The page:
Christ’s past tense work is delivered in time by the Holy Spirit through His Church and brought to completion on the day of the resurrection. No inner law drives Him to it, nor does the outbreak of sin force Him to save humanity, as if the death and resurrection of Christ was a last ditch emergency effort on God’s part. Humanity’s sin is mysteriously not the cause of God’s plan in Christ and, therefore, the Gospel cannot be understood as a last-ditch effort to rescue humanity. The gracious and eternal will of God alone is the cause of Christ’s incarnation, passion, death, etc. Who are we to question God’s plan anyway? He has mercy on whom He has mercy. This must be because it must be, and it must be because He willed it. Paul recognizes the oddity of the logic and calls it, “the mystery of His will [τὸ μυστήριον τοῦ θελήματος αὐτοῦ]” (Ephesians 1:9).

Paul also establishes a second kind of necessity. It is not only that God has sent His Son to save us, but also that He makes it know to us: “In Him we have redemption through His blood, the forgiveness of our trespasses, according to the riches of His grace, which He lavished upon us, in all wisdom and insight making known to us the mystery of His will, according to His purpose, which He set forth in Christ as a plan for the fullness of time, to unite all things in Him, things in heaven and things on earth” (Ephesians 1:7-10). The concrete expression of God’s will in Christ is the limit and boundary of knowing the, “mystery of His will.” The free choice in eternity is, “in the fullness of time,” now wonderfully made known, “set forth in Christ,” in the concrete form of the forgiveness of sins (Ephesians 1:7). All this is necessary because God willed it—this way and in no other way. Instead of immutable principles, we get immutable promises.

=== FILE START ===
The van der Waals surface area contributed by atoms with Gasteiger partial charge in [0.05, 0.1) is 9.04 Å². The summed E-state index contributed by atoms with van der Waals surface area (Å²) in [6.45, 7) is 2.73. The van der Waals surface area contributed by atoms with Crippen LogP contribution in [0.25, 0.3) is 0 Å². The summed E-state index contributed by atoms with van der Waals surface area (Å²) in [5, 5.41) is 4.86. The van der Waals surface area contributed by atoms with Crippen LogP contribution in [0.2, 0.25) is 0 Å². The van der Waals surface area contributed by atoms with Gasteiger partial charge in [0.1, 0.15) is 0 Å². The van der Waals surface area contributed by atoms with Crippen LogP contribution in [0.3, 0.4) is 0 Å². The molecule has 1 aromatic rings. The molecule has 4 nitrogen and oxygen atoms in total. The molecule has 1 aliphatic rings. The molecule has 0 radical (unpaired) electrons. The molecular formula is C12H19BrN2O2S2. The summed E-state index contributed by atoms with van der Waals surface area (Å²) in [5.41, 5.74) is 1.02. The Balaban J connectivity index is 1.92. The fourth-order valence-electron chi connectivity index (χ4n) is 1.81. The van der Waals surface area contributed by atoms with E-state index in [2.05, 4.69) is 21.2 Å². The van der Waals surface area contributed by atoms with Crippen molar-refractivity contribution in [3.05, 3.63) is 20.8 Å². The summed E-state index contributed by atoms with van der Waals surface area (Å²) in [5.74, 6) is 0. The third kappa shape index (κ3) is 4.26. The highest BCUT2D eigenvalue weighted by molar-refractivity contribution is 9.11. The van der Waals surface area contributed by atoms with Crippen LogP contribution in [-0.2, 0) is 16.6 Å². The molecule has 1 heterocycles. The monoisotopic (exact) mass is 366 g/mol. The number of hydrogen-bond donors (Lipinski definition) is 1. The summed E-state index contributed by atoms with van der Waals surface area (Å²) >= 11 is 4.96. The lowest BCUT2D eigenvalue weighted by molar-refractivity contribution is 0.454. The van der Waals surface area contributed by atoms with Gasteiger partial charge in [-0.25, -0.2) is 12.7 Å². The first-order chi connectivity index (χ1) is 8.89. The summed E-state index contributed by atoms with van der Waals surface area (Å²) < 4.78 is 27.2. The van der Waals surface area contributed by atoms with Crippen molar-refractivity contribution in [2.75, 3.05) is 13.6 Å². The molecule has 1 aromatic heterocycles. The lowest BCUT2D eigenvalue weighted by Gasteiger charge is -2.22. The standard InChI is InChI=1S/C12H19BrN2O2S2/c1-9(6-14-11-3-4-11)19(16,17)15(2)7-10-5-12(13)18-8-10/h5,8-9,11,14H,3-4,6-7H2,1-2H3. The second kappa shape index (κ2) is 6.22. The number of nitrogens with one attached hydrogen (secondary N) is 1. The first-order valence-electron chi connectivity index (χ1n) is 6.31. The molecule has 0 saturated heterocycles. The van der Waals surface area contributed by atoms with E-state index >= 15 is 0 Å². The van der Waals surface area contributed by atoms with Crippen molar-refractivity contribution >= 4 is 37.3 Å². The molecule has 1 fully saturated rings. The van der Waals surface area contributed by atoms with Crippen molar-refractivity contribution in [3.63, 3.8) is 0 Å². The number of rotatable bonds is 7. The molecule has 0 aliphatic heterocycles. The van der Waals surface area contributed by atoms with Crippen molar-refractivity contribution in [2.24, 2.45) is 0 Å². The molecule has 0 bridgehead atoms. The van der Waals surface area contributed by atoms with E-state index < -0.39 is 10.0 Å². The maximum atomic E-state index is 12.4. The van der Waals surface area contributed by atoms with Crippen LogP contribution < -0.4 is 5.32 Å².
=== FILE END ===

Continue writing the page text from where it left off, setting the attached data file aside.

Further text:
The mystery of His eternal will is not an eternal law in the divine mind. His will is mercy and His very nature is that of a loving father. Luther’s hymn, “Dear Christians One and All Rejoice,” so vividly portrays this: “But God had seen my wretched state / Before the world’s foundation, / And mindful of His mercies great, / He planned for my salvation / He turned to me a father’s heart; / He did not choose the easy part / But gave His dearest treasure.” Or as Paul Gerhardt would have us sing, “Love caused your incarnation; / Love brought you down to me.” God’s eternal and loving heart toward us is the cause of all that happens and what has happened, happened, “for us and for our salvation” (Nicene Creed). Love, however, should not be understood as the principle to which God conforms, but the expression of His eternal nature made know to us and for us in Christ (Ephesians 1:9). The revelation of God’s eternal will is often cast within the legal language of principle, order, and the divine mind, rather than seeing (as St. Paul does) the mystery of His will as His merciful desire to make us His own in Christ no matter the cost. God’s plan to make us His own includes the necessary end of the Law, in Christ.

In this text, Paul lays out the wonder of the preaching task God has given us. We are in the act of, Sunday after Sunday, visit after visit, absolution after absolution, making known the mystery of God’s will set forth in Christ. We are proclaiming sins forgiven, bringing an end to the Law’s power to accuse, and God the Holy Spirit is, through us, adopting children and making them His own forever. This is His good and gracious will.

Additional Resources:

Concordia Theology: Various resources to help you preach Ephesians 3:1-12 from Concordia Seminary, St. Louis, MO.